OBJECTIVE: In vitro testing of archwires in a multibracket model may provide estimates of force-moment (F/M) systems applied to individual teeth in a realistic geometry. Such investigations have mostly been performed by continuous wire deflection, leading to frictional forces biasing the pure deflection forces. Aim of this study was to quantify this bias and the pure deflection forces for leveling archwires. MATERIALS AND METHODS: Three nickel-titanium (NiTi) and two multistranded wires were tested in a three-bracket model simulating vertical movement of an upper incisor with a typical interbracket distance of 8 mm (intercenter). To determine pure deflection forces, the middle bracket was first leveled incrementally from its vertical malposition to neutral position with repeated wire insertion at each step (so-called "static leveling mode"). For comparison, forces at the middle bracket were also determined during dynamic leveling with or without ligation of the wire at the lateral brackets by either elastic, tight or loose steel ligatures. RESULTS: The dynamic mode resulted in significantly lower mean leveling forces for all the tested wires (ANOVA [analysis of variance], p < 0.01) compared to the static mode. Expressed in numbers, dynamic wire unloading resulted in mean force underestimation of 53 ± 9% (loose steel ligatures), 56 ± 11% (elastic ligatures) or 91 ± 29% (tight steel ligatures). CONCLUSIONS: Orthodontic tooth movement is quasi-static. This concerns the initial hyalinization phase in particular. Thus, especially static testing of archwires provides valid reference data for the peak forces exerted directly after clinical insertion of a leveling wire. In dynamic wire testing, significant underestimation of actual forces exerted on individual teeth may occur due to experimental friction, which might considerably differ from that occurring during clinical therapy. This aspect has to be taken into account in the interpretation of published stiffness values for orthodontic wires, and in the selection of the appropriate archwire for leveling of the present tooth malposition, respectively.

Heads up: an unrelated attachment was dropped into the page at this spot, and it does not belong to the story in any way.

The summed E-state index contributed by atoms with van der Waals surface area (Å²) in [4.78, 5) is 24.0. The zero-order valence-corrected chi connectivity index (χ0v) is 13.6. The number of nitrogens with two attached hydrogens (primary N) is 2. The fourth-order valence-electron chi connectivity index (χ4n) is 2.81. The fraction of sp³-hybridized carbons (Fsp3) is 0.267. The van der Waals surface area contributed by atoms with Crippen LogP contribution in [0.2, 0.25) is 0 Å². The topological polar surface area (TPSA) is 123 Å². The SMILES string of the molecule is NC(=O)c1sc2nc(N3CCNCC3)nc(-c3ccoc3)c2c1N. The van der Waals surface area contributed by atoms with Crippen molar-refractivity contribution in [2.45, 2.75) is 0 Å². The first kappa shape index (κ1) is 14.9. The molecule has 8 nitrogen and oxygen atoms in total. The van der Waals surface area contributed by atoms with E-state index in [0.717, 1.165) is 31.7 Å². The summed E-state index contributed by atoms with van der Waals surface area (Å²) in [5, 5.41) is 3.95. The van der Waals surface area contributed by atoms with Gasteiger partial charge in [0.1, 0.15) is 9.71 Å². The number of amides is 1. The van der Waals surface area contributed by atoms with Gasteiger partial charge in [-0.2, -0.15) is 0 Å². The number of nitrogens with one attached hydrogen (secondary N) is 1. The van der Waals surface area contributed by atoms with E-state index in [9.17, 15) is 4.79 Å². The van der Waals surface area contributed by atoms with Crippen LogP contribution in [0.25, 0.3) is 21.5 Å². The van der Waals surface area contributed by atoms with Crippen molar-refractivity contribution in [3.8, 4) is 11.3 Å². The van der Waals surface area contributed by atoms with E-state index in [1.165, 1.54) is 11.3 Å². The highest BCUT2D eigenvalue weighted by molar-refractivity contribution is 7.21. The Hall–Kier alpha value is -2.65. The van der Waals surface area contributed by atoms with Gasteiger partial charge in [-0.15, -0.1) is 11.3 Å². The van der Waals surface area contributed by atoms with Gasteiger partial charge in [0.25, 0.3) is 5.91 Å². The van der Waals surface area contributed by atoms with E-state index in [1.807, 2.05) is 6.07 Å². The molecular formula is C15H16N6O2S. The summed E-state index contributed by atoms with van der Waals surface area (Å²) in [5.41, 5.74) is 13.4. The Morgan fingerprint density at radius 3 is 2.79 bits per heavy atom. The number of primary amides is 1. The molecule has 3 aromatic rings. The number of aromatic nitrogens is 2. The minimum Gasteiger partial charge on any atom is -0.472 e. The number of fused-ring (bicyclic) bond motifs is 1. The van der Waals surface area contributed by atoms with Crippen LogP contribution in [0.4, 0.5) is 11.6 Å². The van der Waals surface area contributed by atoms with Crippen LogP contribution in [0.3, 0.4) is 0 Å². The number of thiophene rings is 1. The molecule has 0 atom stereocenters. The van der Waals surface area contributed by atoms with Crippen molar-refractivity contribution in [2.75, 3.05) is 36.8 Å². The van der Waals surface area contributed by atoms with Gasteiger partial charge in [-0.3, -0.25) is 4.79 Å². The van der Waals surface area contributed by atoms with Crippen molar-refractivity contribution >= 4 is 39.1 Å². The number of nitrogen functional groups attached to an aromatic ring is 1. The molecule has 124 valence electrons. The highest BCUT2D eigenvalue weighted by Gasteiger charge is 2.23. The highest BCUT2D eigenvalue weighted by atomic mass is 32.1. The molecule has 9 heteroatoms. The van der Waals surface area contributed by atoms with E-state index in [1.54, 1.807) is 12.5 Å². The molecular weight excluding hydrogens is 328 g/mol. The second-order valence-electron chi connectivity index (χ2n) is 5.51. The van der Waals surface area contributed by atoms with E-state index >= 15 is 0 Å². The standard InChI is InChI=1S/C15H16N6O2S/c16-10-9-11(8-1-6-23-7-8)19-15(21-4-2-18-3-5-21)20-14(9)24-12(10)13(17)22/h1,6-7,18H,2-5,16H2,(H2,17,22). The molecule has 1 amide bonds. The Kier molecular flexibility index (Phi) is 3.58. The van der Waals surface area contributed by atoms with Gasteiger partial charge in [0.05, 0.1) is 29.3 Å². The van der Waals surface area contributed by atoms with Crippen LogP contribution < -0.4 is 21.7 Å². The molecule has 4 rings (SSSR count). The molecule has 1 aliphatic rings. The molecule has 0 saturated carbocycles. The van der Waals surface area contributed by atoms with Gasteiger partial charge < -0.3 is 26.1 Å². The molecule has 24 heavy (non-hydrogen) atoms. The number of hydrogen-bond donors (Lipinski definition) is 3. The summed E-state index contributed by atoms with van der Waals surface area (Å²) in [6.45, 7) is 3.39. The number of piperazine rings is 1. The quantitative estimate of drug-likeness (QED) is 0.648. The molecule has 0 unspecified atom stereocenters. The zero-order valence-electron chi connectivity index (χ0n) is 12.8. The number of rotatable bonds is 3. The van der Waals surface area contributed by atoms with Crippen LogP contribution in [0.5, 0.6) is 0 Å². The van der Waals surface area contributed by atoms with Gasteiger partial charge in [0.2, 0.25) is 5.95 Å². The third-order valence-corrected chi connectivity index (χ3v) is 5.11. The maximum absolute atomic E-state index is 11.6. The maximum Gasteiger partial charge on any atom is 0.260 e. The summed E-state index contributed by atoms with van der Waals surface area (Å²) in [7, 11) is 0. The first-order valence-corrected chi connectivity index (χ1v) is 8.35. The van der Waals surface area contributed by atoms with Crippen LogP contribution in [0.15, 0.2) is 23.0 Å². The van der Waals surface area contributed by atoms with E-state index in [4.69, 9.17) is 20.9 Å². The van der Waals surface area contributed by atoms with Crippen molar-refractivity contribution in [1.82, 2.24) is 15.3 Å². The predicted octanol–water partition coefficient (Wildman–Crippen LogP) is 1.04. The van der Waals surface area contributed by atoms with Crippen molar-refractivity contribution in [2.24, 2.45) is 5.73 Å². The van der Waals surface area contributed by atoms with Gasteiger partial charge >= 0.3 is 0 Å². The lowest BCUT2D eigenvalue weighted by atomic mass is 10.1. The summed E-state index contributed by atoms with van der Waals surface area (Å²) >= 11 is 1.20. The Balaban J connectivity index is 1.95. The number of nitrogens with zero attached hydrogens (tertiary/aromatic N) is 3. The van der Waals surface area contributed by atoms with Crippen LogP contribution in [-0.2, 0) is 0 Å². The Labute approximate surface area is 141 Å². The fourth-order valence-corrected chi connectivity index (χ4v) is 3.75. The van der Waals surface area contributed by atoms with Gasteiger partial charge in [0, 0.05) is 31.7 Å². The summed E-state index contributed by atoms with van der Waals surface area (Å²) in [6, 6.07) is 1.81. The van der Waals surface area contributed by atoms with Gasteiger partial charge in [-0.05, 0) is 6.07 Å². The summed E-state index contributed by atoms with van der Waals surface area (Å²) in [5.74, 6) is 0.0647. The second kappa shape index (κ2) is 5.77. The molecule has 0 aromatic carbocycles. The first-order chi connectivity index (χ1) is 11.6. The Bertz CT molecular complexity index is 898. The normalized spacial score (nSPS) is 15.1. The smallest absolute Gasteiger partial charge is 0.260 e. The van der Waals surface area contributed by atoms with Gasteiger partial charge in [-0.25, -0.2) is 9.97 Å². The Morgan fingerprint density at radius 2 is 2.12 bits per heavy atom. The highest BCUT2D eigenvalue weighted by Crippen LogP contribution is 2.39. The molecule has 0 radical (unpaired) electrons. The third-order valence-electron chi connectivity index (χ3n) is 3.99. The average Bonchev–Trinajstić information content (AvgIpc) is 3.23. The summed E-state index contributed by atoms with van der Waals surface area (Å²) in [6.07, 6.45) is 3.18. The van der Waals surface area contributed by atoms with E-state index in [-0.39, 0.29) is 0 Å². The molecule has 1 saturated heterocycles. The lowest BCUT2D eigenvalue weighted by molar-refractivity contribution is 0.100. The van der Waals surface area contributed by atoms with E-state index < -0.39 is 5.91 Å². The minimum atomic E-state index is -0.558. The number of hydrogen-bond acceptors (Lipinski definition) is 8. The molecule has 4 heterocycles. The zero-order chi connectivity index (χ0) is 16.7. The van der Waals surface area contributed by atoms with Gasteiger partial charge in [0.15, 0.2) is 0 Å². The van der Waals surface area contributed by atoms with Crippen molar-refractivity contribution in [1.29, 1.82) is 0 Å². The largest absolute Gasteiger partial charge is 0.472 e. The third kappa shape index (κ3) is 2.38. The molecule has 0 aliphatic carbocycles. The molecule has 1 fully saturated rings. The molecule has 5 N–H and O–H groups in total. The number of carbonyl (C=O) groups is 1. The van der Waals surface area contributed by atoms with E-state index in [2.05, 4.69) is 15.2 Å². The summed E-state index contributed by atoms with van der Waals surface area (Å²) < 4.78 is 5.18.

Assuntos
Braquetes Ortodônticos , Análise do Estresse Dentário , Fricção , Teste de Materiais , Desenho de Aparelho Ortodôntico , Fios Ortodônticos , Titânio , Técnicas de Movimentação Dentária
5.
Am J Orthod Dentofacial Orthop ; 151(2): 407-415, 2017 Feb.
Artigo em Inglês | MEDLINE | ID: mdl-28153171

RESUMO